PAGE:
The inclusion or exclusion of the comma changes the meaning of the sentence:
His beautiful, yet messy and long hair was a thing to see.
means that you are qualifying / contrasting that his hair, whilst beautiful, is also 'messy and long'. However, I would include a comma after hair to make it sound more natural:
His beautiful, yet messy and long hair, ...
The word "yet" introduces a contrast. Everything before the next comma is included in that contrast. It doesn't make sense to contrast "beautiful" with "hair", so you need a comma before you get to "hair". If you put the comma right before "hair", you are contrasting "messy and long" with "beautiful", which is a bit weird. But if you put the comma after "...
I don't think you need a comma before an "and".
But if you use a comma and an "and" word, it will lead to another independent clause.
(My teacher said "," + "and" = ";")
Find more here: https://english.stackexchange.com/questions/30516/should-i-use-a-comma-before-and-or-or
Comma after discrimination and after prescription but note that this is still wordy and does not flow as a sentence.
Supporting guidance on 'Fair trading requirements' advises that discrimination is forbidden in regard to the costs of the goods and services, against those owners who wish to obtain a written prescription.
Despite these drawbacks, this may be a well-accepted and, additionally, environmentally friendly solution in the near future.
No hyphen in "environmentally friendly".
Use the article "the".
Replace "close" with "near" (much more idiomatic).
I'd just remove additionally and rephrase the sentence as
Despite these drawbacks, this may be a well-accepted, environment-friendly solution in the close future.
But if you want to stick to the word additional, which I'd deem redundant, then I'd rephrase the sentence as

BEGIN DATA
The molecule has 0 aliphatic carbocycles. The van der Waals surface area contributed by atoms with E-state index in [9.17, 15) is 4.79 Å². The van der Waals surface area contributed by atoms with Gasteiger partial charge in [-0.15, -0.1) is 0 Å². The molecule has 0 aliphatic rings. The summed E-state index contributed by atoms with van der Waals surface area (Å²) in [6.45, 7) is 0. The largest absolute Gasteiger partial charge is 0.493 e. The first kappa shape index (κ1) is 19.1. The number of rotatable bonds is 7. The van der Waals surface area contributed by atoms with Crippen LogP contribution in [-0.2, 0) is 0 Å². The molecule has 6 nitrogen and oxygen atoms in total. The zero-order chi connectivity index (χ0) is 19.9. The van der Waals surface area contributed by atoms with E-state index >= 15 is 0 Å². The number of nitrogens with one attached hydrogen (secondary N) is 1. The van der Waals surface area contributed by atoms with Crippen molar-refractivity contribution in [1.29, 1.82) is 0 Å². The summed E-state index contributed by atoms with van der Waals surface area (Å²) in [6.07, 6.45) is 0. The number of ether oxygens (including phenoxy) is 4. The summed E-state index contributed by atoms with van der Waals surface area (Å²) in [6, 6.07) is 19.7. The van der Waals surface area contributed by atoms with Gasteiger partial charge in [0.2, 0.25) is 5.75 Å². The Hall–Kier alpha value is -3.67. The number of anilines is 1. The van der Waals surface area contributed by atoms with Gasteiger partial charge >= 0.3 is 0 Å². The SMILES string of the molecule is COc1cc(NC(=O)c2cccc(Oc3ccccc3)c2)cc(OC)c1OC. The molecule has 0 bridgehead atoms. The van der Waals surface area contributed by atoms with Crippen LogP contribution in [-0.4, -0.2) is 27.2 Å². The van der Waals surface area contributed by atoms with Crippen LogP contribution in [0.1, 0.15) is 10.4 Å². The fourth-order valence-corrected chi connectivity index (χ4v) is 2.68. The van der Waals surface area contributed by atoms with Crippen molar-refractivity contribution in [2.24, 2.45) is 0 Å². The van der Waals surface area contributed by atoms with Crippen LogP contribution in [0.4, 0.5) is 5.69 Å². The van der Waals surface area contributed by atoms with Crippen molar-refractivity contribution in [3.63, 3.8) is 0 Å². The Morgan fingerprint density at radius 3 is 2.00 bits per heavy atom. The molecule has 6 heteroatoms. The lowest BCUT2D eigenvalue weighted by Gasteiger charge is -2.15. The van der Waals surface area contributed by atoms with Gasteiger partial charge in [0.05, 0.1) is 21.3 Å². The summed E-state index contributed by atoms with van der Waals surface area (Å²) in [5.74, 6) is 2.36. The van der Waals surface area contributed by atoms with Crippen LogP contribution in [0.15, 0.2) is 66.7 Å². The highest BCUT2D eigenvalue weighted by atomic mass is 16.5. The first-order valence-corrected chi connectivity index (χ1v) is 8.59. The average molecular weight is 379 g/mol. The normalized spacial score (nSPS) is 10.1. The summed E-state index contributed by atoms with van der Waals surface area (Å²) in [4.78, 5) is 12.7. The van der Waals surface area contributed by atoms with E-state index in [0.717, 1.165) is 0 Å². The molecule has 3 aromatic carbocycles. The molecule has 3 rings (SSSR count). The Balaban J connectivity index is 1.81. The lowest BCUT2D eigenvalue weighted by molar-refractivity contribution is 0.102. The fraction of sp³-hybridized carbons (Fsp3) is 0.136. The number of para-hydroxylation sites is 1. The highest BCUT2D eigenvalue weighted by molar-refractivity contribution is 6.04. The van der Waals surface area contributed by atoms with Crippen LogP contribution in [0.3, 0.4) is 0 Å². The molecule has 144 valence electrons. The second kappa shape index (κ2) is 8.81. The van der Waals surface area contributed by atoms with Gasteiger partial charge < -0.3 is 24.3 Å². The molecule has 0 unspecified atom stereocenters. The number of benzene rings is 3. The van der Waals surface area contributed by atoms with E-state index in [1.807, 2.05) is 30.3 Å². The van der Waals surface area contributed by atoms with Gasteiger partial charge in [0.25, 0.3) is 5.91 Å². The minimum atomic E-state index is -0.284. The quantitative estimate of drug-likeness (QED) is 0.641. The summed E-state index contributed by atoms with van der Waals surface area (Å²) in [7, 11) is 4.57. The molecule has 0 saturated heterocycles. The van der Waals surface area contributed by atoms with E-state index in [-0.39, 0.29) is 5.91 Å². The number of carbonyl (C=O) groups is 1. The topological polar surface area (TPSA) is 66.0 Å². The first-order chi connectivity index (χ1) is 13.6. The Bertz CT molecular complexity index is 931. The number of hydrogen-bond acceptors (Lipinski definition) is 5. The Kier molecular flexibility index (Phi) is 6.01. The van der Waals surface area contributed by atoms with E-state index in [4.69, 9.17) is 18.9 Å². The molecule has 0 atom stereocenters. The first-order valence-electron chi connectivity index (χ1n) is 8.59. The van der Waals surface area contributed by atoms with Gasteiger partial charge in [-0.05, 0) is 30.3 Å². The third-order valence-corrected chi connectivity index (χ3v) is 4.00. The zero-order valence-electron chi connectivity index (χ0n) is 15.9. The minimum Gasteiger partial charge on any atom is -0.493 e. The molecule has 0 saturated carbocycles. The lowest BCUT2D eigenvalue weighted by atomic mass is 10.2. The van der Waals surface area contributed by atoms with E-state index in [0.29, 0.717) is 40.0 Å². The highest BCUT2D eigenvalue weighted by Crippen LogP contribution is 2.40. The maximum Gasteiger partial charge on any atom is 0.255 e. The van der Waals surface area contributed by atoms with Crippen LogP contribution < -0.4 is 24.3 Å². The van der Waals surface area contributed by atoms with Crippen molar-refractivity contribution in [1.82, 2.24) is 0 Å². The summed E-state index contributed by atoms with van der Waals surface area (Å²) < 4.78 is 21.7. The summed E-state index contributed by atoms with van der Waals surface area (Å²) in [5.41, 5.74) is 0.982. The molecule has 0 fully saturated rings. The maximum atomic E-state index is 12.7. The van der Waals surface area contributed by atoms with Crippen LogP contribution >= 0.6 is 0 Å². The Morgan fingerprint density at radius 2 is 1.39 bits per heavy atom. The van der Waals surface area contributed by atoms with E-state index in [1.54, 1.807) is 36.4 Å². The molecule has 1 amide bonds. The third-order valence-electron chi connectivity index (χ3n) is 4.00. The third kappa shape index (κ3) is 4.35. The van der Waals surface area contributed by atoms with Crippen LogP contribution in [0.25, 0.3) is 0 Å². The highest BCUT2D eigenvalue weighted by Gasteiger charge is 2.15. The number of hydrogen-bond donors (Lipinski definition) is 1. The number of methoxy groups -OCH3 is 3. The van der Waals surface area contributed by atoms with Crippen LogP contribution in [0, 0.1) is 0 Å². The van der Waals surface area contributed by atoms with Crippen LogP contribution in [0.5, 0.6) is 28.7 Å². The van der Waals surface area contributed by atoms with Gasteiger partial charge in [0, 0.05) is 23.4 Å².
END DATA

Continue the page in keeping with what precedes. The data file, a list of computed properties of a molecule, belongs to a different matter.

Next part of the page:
Despite these drawbacks, this may be a well-accepted and additionally, an ...
First of all, I don't think this is a matter of "so" at all. It is essentially the issue of commas with coordinating conjunctions: FANBOYS.
Yes, when two independent clauses are connected with a conjunction, a comma is often used. This is not a strict rule, but a general guideline (note how I used a comma before 'but' even though it is not needed/...
Be aware that BBC online journalists work under a great deal of pressure to write and illustrate their reports, often needing to attach photo, audio and video software as part of the process.
They are seldom concerned with the finer points of punctuation.
P.S. I used to be one.
I think "naked" in this case can be used figuratively; or perhaps for stylistic reasons.
"A skeleton is a human being in its most naked form." - Your Bones Live On Without You
This doesn't appear to be the case with your sentence. A naked skeleton would be one with flesh on it, but not fur or skin.
From Collins, if an animal or part of an animal is ...
A skeleton can be "stripped of its flesh". This would perhaps be most often used of a skeleton that is quite young:
After death, the body is placed on a podium until the skeleton is stripped of its flesh by birds. The bones are then placed in a pot, which is buried outside the village.
Otherwise, a "skeleton" implies that there is no flesh remaining.